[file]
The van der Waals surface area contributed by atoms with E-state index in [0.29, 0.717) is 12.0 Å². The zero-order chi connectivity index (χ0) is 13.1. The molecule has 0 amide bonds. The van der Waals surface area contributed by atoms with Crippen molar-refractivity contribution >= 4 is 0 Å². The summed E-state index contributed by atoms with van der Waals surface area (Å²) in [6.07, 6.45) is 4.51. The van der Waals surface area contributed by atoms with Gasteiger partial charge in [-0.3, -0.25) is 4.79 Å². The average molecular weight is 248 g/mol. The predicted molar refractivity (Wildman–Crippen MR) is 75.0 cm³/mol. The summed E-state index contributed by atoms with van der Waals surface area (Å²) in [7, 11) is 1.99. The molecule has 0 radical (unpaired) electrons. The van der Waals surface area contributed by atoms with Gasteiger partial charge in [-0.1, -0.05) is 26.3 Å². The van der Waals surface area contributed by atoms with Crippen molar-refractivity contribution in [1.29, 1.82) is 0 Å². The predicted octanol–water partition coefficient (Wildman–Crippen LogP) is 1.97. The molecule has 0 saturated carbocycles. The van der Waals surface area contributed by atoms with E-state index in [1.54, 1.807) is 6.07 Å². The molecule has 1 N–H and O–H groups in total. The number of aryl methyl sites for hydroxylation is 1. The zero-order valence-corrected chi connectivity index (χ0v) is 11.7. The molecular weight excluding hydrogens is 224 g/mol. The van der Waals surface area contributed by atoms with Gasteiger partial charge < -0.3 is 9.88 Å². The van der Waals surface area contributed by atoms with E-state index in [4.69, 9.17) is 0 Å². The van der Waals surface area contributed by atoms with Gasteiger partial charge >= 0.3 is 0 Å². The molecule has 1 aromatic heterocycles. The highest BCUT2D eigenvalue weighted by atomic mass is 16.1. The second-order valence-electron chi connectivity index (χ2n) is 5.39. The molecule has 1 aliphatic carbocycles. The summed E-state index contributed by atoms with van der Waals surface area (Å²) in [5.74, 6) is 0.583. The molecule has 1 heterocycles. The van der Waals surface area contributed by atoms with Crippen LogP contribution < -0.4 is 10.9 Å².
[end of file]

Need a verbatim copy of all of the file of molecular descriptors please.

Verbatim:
The van der Waals surface area contributed by atoms with E-state index in [0.29, 0.717) is 12.0 Å². The zero-order chi connectivity index (χ0) is 13.1. The molecule has 0 amide bonds. The van der Waals surface area contributed by atoms with Crippen molar-refractivity contribution >= 4 is 0 Å². The summed E-state index contributed by atoms with van der Waals surface area (Å²) in [6.07, 6.45) is 4.51. The van der Waals surface area contributed by atoms with Gasteiger partial charge in [-0.3, -0.25) is 4.79 Å². The average molecular weight is 248 g/mol. The predicted molar refractivity (Wildman–Crippen MR) is 75.0 cm³/mol. The summed E-state index contributed by atoms with van der Waals surface area (Å²) in [7, 11) is 1.99. The molecule has 0 radical (unpaired) electrons. The van der Waals surface area contributed by atoms with Gasteiger partial charge in [-0.1, -0.05) is 26.3 Å². The van der Waals surface area contributed by atoms with Crippen molar-refractivity contribution in [1.29, 1.82) is 0 Å². The predicted octanol–water partition coefficient (Wildman–Crippen LogP) is 1.97. The molecule has 0 saturated carbocycles. The van der Waals surface area contributed by atoms with E-state index in [1.54, 1.807) is 6.07 Å². The molecule has 1 N–H and O–H groups in total. The number of aryl methyl sites for hydroxylation is 1. The zero-order valence-corrected chi connectivity index (χ0v) is 11.7. The molecular weight excluding hydrogens is 224 g/mol. The van der Waals surface area contributed by atoms with Gasteiger partial charge < -0.3 is 9.88 Å². The van der Waals surface area contributed by atoms with E-state index in [4.69, 9.17) is 0 Å². The van der Waals surface area contributed by atoms with Gasteiger partial charge >= 0.3 is 0 Å². The molecule has 1 aromatic heterocycles. The highest BCUT2D eigenvalue weighted by atomic mass is 16.1. The second-order valence-electron chi connectivity index (χ2n) is 5.39. The molecule has 1 aliphatic carbocycles. The summed E-state index contributed by atoms with van der Waals surface area (Å²) in [5.74, 6) is 0.583. The molecule has 1 heterocycles. The van der Waals surface area contributed by atoms with Crippen LogP contribution < -0.4 is 10.9 Å².